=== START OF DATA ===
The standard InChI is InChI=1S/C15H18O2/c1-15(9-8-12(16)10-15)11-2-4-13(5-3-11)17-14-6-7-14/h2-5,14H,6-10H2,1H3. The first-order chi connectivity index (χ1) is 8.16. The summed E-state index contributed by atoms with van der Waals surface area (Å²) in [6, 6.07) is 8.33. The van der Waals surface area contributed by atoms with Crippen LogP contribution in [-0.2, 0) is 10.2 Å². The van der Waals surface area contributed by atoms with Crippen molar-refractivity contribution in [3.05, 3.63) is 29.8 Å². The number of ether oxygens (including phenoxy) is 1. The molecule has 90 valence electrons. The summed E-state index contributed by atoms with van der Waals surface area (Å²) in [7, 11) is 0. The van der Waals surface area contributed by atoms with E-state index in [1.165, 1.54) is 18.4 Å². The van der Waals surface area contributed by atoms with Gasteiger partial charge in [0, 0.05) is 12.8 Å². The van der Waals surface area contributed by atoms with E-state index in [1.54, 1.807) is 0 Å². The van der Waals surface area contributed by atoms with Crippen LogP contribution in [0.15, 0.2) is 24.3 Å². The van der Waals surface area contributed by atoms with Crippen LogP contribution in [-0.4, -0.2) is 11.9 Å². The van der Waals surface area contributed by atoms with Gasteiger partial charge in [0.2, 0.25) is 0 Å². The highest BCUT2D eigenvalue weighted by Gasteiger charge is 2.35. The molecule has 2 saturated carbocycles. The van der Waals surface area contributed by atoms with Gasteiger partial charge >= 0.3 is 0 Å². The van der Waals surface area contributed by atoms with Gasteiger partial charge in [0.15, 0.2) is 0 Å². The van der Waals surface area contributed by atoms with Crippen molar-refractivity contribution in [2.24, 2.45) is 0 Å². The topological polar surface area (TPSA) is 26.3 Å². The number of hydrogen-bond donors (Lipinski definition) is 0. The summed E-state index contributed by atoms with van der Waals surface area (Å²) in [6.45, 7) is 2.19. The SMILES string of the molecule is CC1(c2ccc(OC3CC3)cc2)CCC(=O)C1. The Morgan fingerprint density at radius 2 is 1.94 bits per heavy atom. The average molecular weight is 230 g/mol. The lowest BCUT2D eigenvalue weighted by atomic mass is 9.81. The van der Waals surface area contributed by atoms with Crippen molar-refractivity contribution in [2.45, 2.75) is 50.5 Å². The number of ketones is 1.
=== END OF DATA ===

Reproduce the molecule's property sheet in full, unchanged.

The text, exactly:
The standard InChI is InChI=1S/C15H18O2/c1-15(9-8-12(16)10-15)11-2-4-13(5-3-11)17-14-6-7-14/h2-5,14H,6-10H2,1H3. The first-order chi connectivity index (χ1) is 8.16. The summed E-state index contributed by atoms with van der Waals surface area (Å²) in [6, 6.07) is 8.33. The van der Waals surface area contributed by atoms with Crippen LogP contribution in [-0.2, 0) is 10.2 Å². The van der Waals surface area contributed by atoms with Crippen molar-refractivity contribution in [3.05, 3.63) is 29.8 Å². The number of ether oxygens (including phenoxy) is 1. The molecule has 90 valence electrons. The summed E-state index contributed by atoms with van der Waals surface area (Å²) in [7, 11) is 0. The van der Waals surface area contributed by atoms with E-state index in [1.165, 1.54) is 18.4 Å². The van der Waals surface area contributed by atoms with Gasteiger partial charge in [0, 0.05) is 12.8 Å². The van der Waals surface area contributed by atoms with E-state index in [1.54, 1.807) is 0 Å². The van der Waals surface area contributed by atoms with Crippen LogP contribution in [0.15, 0.2) is 24.3 Å². The van der Waals surface area contributed by atoms with Crippen LogP contribution in [-0.4, -0.2) is 11.9 Å². The van der Waals surface area contributed by atoms with Gasteiger partial charge in [0.2, 0.25) is 0 Å². The highest BCUT2D eigenvalue weighted by Gasteiger charge is 2.35. The molecule has 2 saturated carbocycles. The van der Waals surface area contributed by atoms with Gasteiger partial charge >= 0.3 is 0 Å². The van der Waals surface area contributed by atoms with Gasteiger partial charge in [0.15, 0.2) is 0 Å². The van der Waals surface area contributed by atoms with Crippen molar-refractivity contribution in [2.24, 2.45) is 0 Å². The topological polar surface area (TPSA) is 26.3 Å². The number of hydrogen-bond donors (Lipinski definition) is 0. The summed E-state index contributed by atoms with van der Waals surface area (Å²) in [6.45, 7) is 2.19. The SMILES string of the molecule is CC1(c2ccc(OC3CC3)cc2)CCC(=O)C1. The Morgan fingerprint density at radius 2 is 1.94 bits per heavy atom. The average molecular weight is 230 g/mol. The lowest BCUT2D eigenvalue weighted by atomic mass is 9.81. The van der Waals surface area contributed by atoms with Crippen molar-refractivity contribution in [2.45, 2.75) is 50.5 Å². The number of ketones is 1.